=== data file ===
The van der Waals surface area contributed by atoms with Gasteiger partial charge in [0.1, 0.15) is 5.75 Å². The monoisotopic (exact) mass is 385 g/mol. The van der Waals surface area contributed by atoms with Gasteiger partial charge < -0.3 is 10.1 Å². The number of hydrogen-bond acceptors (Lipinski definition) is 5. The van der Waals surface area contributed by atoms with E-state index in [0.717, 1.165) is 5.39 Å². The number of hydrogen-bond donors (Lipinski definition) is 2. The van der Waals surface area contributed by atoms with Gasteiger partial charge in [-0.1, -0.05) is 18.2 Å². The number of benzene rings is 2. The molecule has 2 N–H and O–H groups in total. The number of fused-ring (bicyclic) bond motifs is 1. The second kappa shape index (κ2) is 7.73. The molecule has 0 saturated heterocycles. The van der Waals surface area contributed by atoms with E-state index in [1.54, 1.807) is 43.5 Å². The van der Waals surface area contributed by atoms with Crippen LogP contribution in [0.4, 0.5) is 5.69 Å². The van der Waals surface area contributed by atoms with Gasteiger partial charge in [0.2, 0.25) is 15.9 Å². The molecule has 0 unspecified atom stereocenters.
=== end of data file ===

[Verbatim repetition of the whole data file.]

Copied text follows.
The van der Waals surface area contributed by atoms with Gasteiger partial charge in [0.1, 0.15) is 5.75 Å². The monoisotopic (exact) mass is 385 g/mol. The van der Waals surface area contributed by atoms with Gasteiger partial charge < -0.3 is 10.1 Å². The number of hydrogen-bond acceptors (Lipinski definition) is 5. The van der Waals surface area contributed by atoms with E-state index in [0.717, 1.165) is 5.39 Å². The number of hydrogen-bond donors (Lipinski definition) is 2. The van der Waals surface area contributed by atoms with Gasteiger partial charge in [-0.1, -0.05) is 18.2 Å². The number of benzene rings is 2. The molecule has 2 N–H and O–H groups in total. The number of fused-ring (bicyclic) bond motifs is 1. The second kappa shape index (κ2) is 7.73. The molecule has 0 saturated heterocycles. The van der Waals surface area contributed by atoms with E-state index in [1.54, 1.807) is 43.5 Å². The van der Waals surface area contributed by atoms with Crippen LogP contribution in [0.4, 0.5) is 5.69 Å². The van der Waals surface area contributed by atoms with Gasteiger partial charge in [0.2, 0.25) is 15.9 Å². The molecule has 0 unspecified atom stereocenters.